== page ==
How does that translate to your writing? Consider a list when you have:
- Accomplishments: Put the flowery adjectives and adverbs, the essays and prefaces aside. Simply list your organization or company's accomplishments--the historic record of all time, or just this year's kudos for an annual report--so that your web viewers and readers can quickly grasp where you stand in the universe. Rockefeller University enlivens its "about" section with a "quick facts" page; scroll down to see its impressive bulleted lists, nicely done with active verb constructions.
- Ingredients: What goes into your annual conference, your newsletter, your membership? Slice up and list your demographics, parameters, or supplies to provide another view of your events or people. If it takes 35 freight trucks, 2,000 pencils and pads, 800 projectors, 55,000 seats in 50 conference rooms, 4,000 donuts and 300 gallons of coffee to fuel your big conference, that tells me more in a sentence than I can get from all the descriptive content on your website.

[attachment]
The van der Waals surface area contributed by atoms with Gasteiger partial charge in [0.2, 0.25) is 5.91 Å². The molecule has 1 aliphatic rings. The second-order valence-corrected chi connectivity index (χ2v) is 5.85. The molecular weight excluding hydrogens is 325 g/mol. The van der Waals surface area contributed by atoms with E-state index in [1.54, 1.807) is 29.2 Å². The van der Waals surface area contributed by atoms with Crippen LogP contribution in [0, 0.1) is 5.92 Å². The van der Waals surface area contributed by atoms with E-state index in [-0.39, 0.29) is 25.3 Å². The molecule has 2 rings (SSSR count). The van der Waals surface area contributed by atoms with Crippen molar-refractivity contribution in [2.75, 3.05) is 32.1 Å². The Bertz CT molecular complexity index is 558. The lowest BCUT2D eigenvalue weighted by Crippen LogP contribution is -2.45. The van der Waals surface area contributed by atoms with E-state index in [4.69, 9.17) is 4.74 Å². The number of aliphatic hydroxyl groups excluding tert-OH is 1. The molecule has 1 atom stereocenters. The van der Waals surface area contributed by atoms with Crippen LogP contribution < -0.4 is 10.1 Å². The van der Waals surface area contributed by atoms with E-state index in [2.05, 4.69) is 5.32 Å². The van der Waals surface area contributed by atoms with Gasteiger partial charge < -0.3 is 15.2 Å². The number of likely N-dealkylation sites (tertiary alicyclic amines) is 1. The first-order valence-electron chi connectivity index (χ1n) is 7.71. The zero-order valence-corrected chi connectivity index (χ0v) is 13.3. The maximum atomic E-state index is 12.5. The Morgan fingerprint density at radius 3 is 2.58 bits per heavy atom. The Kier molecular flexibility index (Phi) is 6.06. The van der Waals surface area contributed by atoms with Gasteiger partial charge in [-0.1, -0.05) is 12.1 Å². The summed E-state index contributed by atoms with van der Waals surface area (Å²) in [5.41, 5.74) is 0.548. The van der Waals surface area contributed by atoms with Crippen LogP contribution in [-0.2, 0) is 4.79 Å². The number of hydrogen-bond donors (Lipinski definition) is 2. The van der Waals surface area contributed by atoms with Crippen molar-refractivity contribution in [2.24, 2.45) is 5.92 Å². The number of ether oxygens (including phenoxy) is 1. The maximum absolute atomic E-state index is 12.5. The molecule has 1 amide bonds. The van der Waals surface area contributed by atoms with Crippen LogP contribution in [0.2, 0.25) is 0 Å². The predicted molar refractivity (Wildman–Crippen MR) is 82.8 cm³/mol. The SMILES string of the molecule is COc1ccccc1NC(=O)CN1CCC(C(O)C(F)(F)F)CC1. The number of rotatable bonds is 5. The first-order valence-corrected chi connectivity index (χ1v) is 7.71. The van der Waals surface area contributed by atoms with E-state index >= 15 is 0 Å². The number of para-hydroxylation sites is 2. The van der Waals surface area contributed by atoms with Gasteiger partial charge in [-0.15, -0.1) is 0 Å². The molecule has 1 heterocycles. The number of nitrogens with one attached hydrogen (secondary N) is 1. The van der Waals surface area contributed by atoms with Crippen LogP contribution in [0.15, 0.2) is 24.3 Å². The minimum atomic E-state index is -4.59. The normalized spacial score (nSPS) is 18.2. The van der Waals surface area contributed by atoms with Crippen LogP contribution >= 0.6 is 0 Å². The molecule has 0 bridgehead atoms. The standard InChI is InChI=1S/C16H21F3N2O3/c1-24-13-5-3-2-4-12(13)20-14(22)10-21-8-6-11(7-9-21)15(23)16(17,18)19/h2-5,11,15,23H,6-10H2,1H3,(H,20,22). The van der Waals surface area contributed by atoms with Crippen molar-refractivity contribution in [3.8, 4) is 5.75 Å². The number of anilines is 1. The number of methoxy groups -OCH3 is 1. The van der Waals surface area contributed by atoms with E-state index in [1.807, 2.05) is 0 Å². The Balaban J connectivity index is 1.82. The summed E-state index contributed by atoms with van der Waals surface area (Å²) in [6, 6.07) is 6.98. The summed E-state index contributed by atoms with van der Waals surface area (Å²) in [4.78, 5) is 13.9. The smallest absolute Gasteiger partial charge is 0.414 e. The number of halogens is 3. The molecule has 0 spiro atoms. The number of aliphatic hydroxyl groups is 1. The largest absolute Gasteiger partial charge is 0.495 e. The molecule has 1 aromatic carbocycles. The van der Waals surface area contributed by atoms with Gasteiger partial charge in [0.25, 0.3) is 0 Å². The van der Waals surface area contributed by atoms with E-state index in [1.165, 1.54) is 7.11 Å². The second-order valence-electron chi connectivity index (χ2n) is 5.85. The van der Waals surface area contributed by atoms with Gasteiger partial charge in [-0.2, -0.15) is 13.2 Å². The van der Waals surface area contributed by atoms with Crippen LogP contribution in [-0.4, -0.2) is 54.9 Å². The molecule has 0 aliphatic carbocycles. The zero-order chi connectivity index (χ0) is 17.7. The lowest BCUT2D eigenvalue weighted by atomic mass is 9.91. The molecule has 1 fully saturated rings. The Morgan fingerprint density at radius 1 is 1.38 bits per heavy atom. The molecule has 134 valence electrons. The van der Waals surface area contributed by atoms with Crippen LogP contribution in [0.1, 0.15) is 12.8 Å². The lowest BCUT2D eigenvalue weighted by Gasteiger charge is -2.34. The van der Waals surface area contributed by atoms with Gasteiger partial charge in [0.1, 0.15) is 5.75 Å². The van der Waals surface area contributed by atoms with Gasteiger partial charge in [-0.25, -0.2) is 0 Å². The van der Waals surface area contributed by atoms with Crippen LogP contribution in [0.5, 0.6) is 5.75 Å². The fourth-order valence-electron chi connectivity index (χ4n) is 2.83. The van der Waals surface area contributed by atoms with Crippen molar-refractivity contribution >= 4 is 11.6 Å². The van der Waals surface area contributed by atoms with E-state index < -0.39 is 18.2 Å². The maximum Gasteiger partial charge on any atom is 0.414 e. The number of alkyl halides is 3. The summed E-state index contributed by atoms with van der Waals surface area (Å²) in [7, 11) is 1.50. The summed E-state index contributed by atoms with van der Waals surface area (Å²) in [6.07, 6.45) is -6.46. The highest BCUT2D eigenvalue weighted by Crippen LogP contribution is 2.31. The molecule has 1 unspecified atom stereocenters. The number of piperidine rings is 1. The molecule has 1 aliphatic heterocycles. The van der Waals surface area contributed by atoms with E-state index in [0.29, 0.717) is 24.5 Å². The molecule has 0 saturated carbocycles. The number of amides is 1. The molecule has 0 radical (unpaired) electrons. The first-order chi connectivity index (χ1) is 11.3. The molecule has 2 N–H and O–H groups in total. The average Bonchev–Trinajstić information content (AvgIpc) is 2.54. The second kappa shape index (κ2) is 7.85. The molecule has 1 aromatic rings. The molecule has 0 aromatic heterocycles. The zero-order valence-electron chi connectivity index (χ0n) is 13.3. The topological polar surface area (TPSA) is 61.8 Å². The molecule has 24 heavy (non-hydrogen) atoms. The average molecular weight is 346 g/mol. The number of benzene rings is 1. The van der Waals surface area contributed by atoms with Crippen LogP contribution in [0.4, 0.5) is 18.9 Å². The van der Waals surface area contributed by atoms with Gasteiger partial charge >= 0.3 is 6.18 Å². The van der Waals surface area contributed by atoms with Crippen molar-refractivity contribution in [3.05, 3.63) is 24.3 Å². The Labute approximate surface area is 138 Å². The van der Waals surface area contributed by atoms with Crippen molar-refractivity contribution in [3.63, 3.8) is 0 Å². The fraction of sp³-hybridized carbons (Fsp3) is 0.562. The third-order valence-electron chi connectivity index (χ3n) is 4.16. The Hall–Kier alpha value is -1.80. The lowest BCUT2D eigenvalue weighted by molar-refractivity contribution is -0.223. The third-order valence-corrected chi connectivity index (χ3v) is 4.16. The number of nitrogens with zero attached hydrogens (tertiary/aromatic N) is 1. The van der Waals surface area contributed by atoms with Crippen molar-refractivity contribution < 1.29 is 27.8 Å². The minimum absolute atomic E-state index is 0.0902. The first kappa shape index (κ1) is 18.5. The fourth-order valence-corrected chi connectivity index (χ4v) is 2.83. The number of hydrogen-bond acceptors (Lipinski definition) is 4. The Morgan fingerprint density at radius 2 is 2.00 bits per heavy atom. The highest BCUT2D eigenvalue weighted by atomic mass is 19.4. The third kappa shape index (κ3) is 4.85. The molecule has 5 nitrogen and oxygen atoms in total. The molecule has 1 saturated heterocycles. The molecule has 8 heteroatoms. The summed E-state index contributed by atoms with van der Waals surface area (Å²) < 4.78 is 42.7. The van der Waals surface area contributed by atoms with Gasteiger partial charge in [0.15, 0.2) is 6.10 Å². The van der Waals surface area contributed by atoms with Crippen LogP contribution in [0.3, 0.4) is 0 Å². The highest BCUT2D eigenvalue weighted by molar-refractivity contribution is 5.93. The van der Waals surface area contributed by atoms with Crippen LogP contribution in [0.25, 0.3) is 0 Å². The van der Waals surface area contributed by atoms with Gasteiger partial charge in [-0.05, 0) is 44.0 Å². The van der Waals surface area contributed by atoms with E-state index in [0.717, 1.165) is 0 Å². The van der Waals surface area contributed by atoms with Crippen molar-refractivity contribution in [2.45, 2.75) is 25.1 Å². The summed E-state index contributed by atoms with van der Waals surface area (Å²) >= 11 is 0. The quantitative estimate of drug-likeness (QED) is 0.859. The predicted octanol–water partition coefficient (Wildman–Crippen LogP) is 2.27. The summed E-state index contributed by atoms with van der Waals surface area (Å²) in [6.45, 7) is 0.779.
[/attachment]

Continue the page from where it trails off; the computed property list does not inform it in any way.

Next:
- People: We like to see ourselves, so describe your demographics--or, share your lists of people so others can create their own contact lists. If a key group of your organization's executives, researchers, teachers or speakers is on Twitter, try the Twitter lists feature to make available a ready-made list others can follow. Or, crowdsource a list of leaders on Google Wave or Evernote, where -- in the holiday season -- a group wish list is being compiled so it's share-able.